Monday, August 25, 2014

August Expiration Watch: Cleaning House

It looks like a number of three- and six-month contracts are up this month, with Robert Altman and two recently deceased stars suffering the worst of it. Say farewell to Phillip Seymour Hoffman's Oscar-winning performance in Capote (2005), which returned in March, as well as two very different sides of Robin Williams, in Popeye (1980) and The Fisher King (1991). The former was directed by Altman, who is about to see his impressive catalog of streaming titles reduced by eightamounting to wholesale cinecide. That means that, along with Popeye, this will be your last chance to check out That Cold Day in the Park (1969) and Fool for Love (1985), both of which debuted in June, plus the five titles that arrived with such a splash back in March.

Among expiring classics there's Howard Hawks' El Dorado (1966), a June arrival that's already being put out to pasture (for shame, Netflix), plus a pair from that master of sarcastic wit, Billy Wilder, whose streaming oeuvre will now be minus The Seven Year Itch (1955), starring Marilyn Monroe (sporting her iconic white dress), and The Apartment (1960), with Jack Lemmon and Shirley MacLaine setting the standard for adult romantic comedies.

1970s action flicks are also taking a hit, with the pending expiration of two recent Pam Grier entries, Black Mama, White Mama (1972) and Bucktown (1975), as well as the Clint Eastwood mountain-climbing thriller, The Eiger Sanction (1975). But the real '70s gem may be Charley Varrick (1973), starring Walter Matthau and directed by Don Siegel, the tough-as-nails director who also gave us Invasion of the Body Snatchers, The Gun Runners, and Dirty Harry, among others. Matthau is at his unflappable, efficient best as a bank robber who finds himself in possession of mob money and being tracked by a cold-as-ice killer, played by a scary Joe Don Baker. Gritty and merciless, this one was an early influence on Quentin Tarantino (who apparently cribbed a line of dialogue for Pulp Fiction.) Keep an eye out for Sheree North, as a wised-up photographer, and Felicia Farr, a.k.a. Mrs. Jack Lemmon, as a mobster's mistress. As far as I'm concerned, Farr didn't make nearly enough movies after Billy Wilder's great Kiss Me, Stupid (no longer streaming, but reviewed here). The only thing I had trouble buying: Matthau as heartthrob. Or maybe I'm missing something?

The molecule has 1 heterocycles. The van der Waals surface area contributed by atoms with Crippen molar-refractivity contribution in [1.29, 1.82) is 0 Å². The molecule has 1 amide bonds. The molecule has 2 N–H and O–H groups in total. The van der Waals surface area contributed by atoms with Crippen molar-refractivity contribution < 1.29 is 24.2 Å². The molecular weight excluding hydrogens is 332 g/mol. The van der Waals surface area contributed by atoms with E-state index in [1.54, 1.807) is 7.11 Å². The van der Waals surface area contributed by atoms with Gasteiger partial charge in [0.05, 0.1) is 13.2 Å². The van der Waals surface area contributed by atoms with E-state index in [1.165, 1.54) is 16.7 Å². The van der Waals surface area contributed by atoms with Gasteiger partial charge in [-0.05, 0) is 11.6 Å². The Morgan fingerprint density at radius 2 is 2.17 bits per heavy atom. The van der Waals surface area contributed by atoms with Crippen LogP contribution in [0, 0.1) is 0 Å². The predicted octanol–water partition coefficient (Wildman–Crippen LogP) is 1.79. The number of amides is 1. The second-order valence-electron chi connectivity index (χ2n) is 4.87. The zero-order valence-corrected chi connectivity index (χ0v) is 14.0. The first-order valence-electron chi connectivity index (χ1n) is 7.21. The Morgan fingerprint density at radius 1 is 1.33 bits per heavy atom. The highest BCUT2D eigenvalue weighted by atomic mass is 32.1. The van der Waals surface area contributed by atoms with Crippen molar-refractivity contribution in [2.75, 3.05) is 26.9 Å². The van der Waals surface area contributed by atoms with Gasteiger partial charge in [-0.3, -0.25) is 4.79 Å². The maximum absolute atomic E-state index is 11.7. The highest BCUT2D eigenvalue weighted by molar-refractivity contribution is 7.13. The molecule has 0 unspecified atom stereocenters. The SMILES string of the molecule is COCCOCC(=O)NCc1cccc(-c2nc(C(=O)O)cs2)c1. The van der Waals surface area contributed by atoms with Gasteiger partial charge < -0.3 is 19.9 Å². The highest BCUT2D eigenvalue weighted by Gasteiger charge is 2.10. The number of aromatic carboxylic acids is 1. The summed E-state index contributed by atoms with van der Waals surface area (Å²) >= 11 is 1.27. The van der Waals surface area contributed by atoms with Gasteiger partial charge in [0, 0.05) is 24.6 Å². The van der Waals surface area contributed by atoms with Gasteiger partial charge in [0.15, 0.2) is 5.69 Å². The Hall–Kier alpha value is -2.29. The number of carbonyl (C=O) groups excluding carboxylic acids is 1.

Thursday, August 21, 2014

Trying to Connect: TOUCHY FEELY

With its potentially overripe premisea Seattle massage therapist finds herself repelled by contact with human skin, while her dentist brother discovers a talent for healing patients with only touchTouchy Feely is best approached as a kind of modern, magic-realist fable. Writer/director Lynn Shelton, a Seattle filmmaker whose talents have graced such films as Your Sister's Sister and TV shows like Mad Men and New Girl, seems aware of the potential for heavyhandedness and treats her characters with a playfulness and generosity that keep the film from getting bogged down in pretension.

I certainly didn't expect it to be so funny (it's listed as a drama), although its humor is of the quirky, slow-burn variety that doesn't always call attention to itself. Much of my own amusement came from Josh Pais' painfully repressed dentist, Paul, who is so clearly uncomfortable in his own skin that even when he finds a measure of contentment it's with a wary distrust of the universe. His social awkwardness makes you squirm even as you laugh in recognition at every subtle twitch and pained smile. He may be a middle-aged dad who interacts with patients on a daily basis, but the man has never learned to be at ease with others.

Thursday, August 14, 2014

The Good Samaritan

There was a period in the late 1990s when Robin Williams seemed to be making one bad, sappy movie after another. This was between his Oscar-winning turn in 1997's Good Will Hunting and his embrace of darker roles in 2002's Insomnia and One Hour Photo. As a longtime fan I was particularly disappointed to see him in such schmaltz as Patch Adams, Jakob the Liar, and Bicentennial Man. He seemed to be creatively out of gas and working, if not strictly for the paycheck, then from some karmic desire to bring good into the world via syrupy comedy-melodramas. My respect for himas both actor and comedianwas precipitously low. And I know I wasn't alone.

But in early spring of 2000, while living on New York's Upper West Side, something unusual happened. Faced with two winter-deflated tires on my Raleigh M-20, I walked the bicycle to a shop on Columbus and 81st in search of air. But when I arrived, the store was closed, its final customer being escorted to the door. He was a stocky, muscular man with grayish hair, and as he exited I knew almost immediatelyeven under his bike helmet and sunglassesthat it was Robin Williams. And he knew that I knew.

Monday, August 11, 2014

More Expirations, Netflix Gets Sneaky

Not to keep sounding notes of expirational doom, but when a film as brilliant as Memento (2000, reviewed here) is poised to leave Instant in a few short dayseven if it's not at the traditional end-of-monthI'm happy to be called a Netflix nag. It's not the only movie worth checking out that will be expiring on August 14 (11:59 P.M., to be exact). Also getting a premature burial are three history-centric titles, not to mention those that vanished mysteriously on August 1 (addressed after the jump).